"However, for those selfless drivers who come to the assistance of others, there are established psychological and physiological benefits. They are likely to feel happier as a result and actually experience better health. It has also been proven that their altruism can be contagious, so much so that those drivers that are assisting others are more likely to take it forward and help other motorists in the future.”

Gus Park, Managing Director of motor insurance at Direct Line, commented: “Even though we all like to think we’d do the right thing and offer help to someone if they are stranded after an accident, there are multiple factors drivers need to consider before stopping to assist a fellow motorist. Drivers should find a safe place to stop, off the road and somewhere they won’t block the flow of traffic. They should also make sure it is safe before exiting their vehicle and take extra care when by the side of a busy road.”

The research shows Birmingham is home to the nation’s most compassionate and helpful drivers, with one in six motorists (16 per cent) saying they would always stop and help if they were driving and saw someone stranded at the side of the road after an accident. Drivers in Cardiff (15 per cent), Newcastle (14 per cent) and Glasgow (12 per cent) also demonstrate a greater willingness to help, compared to other UK cities such as Sheffield, where only one per cent of drivers said they would always stop to assist a stranded motorist.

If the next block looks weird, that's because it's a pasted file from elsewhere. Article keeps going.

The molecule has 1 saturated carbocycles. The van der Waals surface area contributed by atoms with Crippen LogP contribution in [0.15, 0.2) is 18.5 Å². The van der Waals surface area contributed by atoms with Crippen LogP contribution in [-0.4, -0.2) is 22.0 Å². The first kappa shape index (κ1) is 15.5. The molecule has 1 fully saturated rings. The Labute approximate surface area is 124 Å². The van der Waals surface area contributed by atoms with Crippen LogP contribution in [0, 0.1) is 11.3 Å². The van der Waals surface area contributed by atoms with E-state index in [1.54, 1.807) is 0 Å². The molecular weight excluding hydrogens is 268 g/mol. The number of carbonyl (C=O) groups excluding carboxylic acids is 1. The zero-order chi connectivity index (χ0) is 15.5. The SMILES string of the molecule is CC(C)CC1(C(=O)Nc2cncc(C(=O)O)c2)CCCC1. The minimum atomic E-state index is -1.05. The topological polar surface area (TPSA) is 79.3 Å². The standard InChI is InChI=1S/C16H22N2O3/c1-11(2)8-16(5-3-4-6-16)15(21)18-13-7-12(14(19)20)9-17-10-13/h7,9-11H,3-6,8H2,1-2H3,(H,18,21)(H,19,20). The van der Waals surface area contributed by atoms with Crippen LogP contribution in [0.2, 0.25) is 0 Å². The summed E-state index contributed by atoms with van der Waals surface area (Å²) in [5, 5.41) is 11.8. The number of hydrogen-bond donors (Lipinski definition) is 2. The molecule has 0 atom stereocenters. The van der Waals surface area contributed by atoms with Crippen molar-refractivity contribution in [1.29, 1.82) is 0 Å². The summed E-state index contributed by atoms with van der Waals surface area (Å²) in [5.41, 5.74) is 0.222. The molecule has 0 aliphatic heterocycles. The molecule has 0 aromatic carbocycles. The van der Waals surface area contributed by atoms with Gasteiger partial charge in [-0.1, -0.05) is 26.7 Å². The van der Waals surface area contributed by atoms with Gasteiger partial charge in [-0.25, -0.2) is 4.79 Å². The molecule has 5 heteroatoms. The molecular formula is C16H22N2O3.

Table one:  Which City’s motorists would be most likely to stop and help a stranded driver?


Percentage of motorists that would always stop to help if they were driving and saw a motorist stranded at the side of the road by their vehicle


16 per cent


15 per cent


14 per cent


12 per cent


11 per cent


9 per cent